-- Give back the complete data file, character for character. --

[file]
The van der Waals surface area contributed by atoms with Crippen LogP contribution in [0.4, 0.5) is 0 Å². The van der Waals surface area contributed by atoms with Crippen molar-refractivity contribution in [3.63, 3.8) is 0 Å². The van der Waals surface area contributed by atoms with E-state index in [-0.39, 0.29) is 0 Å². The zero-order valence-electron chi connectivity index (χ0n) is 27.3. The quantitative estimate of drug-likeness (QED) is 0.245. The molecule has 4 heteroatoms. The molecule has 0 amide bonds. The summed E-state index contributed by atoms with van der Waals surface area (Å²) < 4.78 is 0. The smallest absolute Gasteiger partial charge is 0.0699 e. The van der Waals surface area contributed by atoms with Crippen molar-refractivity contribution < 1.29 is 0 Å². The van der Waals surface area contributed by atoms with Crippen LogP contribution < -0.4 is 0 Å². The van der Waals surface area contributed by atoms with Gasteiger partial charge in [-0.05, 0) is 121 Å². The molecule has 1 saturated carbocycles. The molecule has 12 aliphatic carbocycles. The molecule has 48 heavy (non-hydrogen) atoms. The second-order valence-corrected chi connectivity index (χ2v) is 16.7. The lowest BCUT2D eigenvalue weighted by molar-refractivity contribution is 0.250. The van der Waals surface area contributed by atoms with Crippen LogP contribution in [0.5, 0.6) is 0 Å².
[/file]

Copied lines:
The van der Waals surface area contributed by atoms with Crippen LogP contribution in [0.4, 0.5) is 0 Å². The van der Waals surface area contributed by atoms with Crippen molar-refractivity contribution in [3.63, 3.8) is 0 Å². The van der Waals surface area contributed by atoms with E-state index in [-0.39, 0.29) is 0 Å². The zero-order valence-electron chi connectivity index (χ0n) is 27.3. The quantitative estimate of drug-likeness (QED) is 0.245. The molecule has 4 heteroatoms. The molecule has 0 amide bonds. The summed E-state index contributed by atoms with van der Waals surface area (Å²) < 4.78 is 0. The smallest absolute Gasteiger partial charge is 0.0699 e. The van der Waals surface area contributed by atoms with Crippen molar-refractivity contribution < 1.29 is 0 Å². The van der Waals surface area contributed by atoms with Crippen LogP contribution < -0.4 is 0 Å². The van der Waals surface area contributed by atoms with Gasteiger partial charge in [-0.05, 0) is 121 Å². The molecule has 1 saturated carbocycles. The molecule has 12 aliphatic carbocycles. The molecule has 48 heavy (non-hydrogen) atoms. The second-order valence-corrected chi connectivity index (χ2v) is 16.7. The lowest BCUT2D eigenvalue weighted by molar-refractivity contribution is 0.250. The van der Waals surface area contributed by atoms with Crippen LogP contribution in [0.5, 0.6) is 0 Å².